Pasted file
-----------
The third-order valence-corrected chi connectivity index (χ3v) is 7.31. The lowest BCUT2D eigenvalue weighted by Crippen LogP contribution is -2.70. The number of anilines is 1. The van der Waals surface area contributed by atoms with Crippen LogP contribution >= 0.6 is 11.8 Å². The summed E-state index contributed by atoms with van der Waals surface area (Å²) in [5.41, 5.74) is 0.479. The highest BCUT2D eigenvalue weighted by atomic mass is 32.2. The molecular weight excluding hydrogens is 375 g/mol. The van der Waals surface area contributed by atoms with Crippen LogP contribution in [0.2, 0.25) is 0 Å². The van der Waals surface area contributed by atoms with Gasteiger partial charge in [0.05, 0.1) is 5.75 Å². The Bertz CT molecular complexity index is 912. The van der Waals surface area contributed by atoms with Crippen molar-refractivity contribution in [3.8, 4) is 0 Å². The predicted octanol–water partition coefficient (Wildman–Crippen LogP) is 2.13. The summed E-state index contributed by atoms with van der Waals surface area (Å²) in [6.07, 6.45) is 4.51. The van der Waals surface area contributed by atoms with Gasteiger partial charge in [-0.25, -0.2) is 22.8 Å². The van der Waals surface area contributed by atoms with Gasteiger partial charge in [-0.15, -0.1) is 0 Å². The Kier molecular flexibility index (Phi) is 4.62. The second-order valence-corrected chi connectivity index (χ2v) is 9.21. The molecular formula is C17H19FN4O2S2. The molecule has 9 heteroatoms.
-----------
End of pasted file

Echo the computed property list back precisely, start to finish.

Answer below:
The third-order valence-corrected chi connectivity index (χ3v) is 7.31. The lowest BCUT2D eigenvalue weighted by Crippen LogP contribution is -2.70. The number of anilines is 1. The van der Waals surface area contributed by atoms with Crippen LogP contribution >= 0.6 is 11.8 Å². The summed E-state index contributed by atoms with van der Waals surface area (Å²) in [5.41, 5.74) is 0.479. The highest BCUT2D eigenvalue weighted by atomic mass is 32.2. The molecular weight excluding hydrogens is 375 g/mol. The van der Waals surface area contributed by atoms with Crippen LogP contribution in [0.2, 0.25) is 0 Å². The van der Waals surface area contributed by atoms with Gasteiger partial charge in [0.05, 0.1) is 5.75 Å². The Bertz CT molecular complexity index is 912. The van der Waals surface area contributed by atoms with Crippen molar-refractivity contribution in [3.8, 4) is 0 Å². The predicted octanol–water partition coefficient (Wildman–Crippen LogP) is 2.13. The summed E-state index contributed by atoms with van der Waals surface area (Å²) in [6.07, 6.45) is 4.51. The van der Waals surface area contributed by atoms with Gasteiger partial charge in [-0.25, -0.2) is 22.8 Å². The van der Waals surface area contributed by atoms with Gasteiger partial charge in [-0.15, -0.1) is 0 Å². The Kier molecular flexibility index (Phi) is 4.62. The second-order valence-corrected chi connectivity index (χ2v) is 9.21. The molecular formula is C17H19FN4O2S2. The molecule has 9 heteroatoms.